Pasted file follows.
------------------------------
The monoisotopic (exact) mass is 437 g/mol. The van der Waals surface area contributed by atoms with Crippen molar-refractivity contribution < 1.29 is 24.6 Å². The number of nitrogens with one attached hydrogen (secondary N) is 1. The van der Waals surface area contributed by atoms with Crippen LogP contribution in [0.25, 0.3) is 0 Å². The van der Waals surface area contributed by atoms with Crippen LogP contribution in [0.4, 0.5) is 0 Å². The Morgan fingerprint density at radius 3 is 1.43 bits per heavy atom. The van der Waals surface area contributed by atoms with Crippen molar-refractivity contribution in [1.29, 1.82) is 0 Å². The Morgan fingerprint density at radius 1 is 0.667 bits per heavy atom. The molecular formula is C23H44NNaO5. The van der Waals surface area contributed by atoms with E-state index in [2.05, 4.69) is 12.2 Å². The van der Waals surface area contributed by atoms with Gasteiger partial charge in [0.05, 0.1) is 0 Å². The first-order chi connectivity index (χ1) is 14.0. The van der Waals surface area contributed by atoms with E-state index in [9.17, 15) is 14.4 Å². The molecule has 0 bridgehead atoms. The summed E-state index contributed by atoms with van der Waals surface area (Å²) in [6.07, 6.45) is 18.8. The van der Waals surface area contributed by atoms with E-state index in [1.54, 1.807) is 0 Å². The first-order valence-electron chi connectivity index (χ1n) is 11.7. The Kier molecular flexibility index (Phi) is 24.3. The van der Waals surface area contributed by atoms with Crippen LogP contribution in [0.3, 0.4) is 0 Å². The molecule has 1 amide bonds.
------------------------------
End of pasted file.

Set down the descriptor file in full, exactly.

The monoisotopic (exact) mass is 437 g/mol. The van der Waals surface area contributed by atoms with Crippen molar-refractivity contribution < 1.29 is 24.6 Å². The number of nitrogens with one attached hydrogen (secondary N) is 1. The van der Waals surface area contributed by atoms with Crippen LogP contribution in [0.25, 0.3) is 0 Å². The van der Waals surface area contributed by atoms with Crippen LogP contribution in [0.4, 0.5) is 0 Å². The Morgan fingerprint density at radius 3 is 1.43 bits per heavy atom. The van der Waals surface area contributed by atoms with Crippen molar-refractivity contribution in [1.29, 1.82) is 0 Å². The Morgan fingerprint density at radius 1 is 0.667 bits per heavy atom. The molecular formula is C23H44NNaO5. The van der Waals surface area contributed by atoms with E-state index in [2.05, 4.69) is 12.2 Å². The van der Waals surface area contributed by atoms with Gasteiger partial charge in [0.05, 0.1) is 0 Å². The first-order chi connectivity index (χ1) is 14.0. The van der Waals surface area contributed by atoms with E-state index in [9.17, 15) is 14.4 Å². The molecule has 0 bridgehead atoms. The summed E-state index contributed by atoms with van der Waals surface area (Å²) in [6.07, 6.45) is 18.8. The van der Waals surface area contributed by atoms with E-state index in [1.54, 1.807) is 0 Å². The first-order valence-electron chi connectivity index (χ1n) is 11.7. The Kier molecular flexibility index (Phi) is 24.3. The van der Waals surface area contributed by atoms with Crippen LogP contribution in [0.3, 0.4) is 0 Å². The molecule has 1 amide bonds.